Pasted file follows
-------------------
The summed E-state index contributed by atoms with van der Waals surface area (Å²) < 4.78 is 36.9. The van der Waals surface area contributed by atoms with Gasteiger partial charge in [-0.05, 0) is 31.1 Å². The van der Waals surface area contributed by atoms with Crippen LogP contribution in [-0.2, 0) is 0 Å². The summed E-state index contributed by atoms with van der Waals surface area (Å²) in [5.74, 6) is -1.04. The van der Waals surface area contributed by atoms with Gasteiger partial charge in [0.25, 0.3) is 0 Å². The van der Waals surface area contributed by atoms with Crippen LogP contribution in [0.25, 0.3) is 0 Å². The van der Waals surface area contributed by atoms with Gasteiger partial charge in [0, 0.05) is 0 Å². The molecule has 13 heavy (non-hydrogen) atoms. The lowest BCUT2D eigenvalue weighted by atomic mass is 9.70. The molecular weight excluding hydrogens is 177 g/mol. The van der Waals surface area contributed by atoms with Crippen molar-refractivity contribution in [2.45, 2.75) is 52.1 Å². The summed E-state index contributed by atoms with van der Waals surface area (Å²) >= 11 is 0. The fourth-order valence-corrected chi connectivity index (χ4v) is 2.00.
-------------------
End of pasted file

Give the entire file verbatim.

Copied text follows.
The summed E-state index contributed by atoms with van der Waals surface area (Å²) < 4.78 is 36.9. The van der Waals surface area contributed by atoms with Gasteiger partial charge in [-0.05, 0) is 31.1 Å². The van der Waals surface area contributed by atoms with Crippen LogP contribution in [-0.2, 0) is 0 Å². The summed E-state index contributed by atoms with van der Waals surface area (Å²) in [5.74, 6) is -1.04. The van der Waals surface area contributed by atoms with Gasteiger partial charge in [0.25, 0.3) is 0 Å². The van der Waals surface area contributed by atoms with Crippen LogP contribution in [0.25, 0.3) is 0 Å². The van der Waals surface area contributed by atoms with Gasteiger partial charge in [0, 0.05) is 0 Å². The molecule has 13 heavy (non-hydrogen) atoms. The lowest BCUT2D eigenvalue weighted by atomic mass is 9.70. The molecular weight excluding hydrogens is 177 g/mol. The van der Waals surface area contributed by atoms with Crippen molar-refractivity contribution in [2.45, 2.75) is 52.1 Å². The summed E-state index contributed by atoms with van der Waals surface area (Å²) >= 11 is 0. The fourth-order valence-corrected chi connectivity index (χ4v) is 2.00.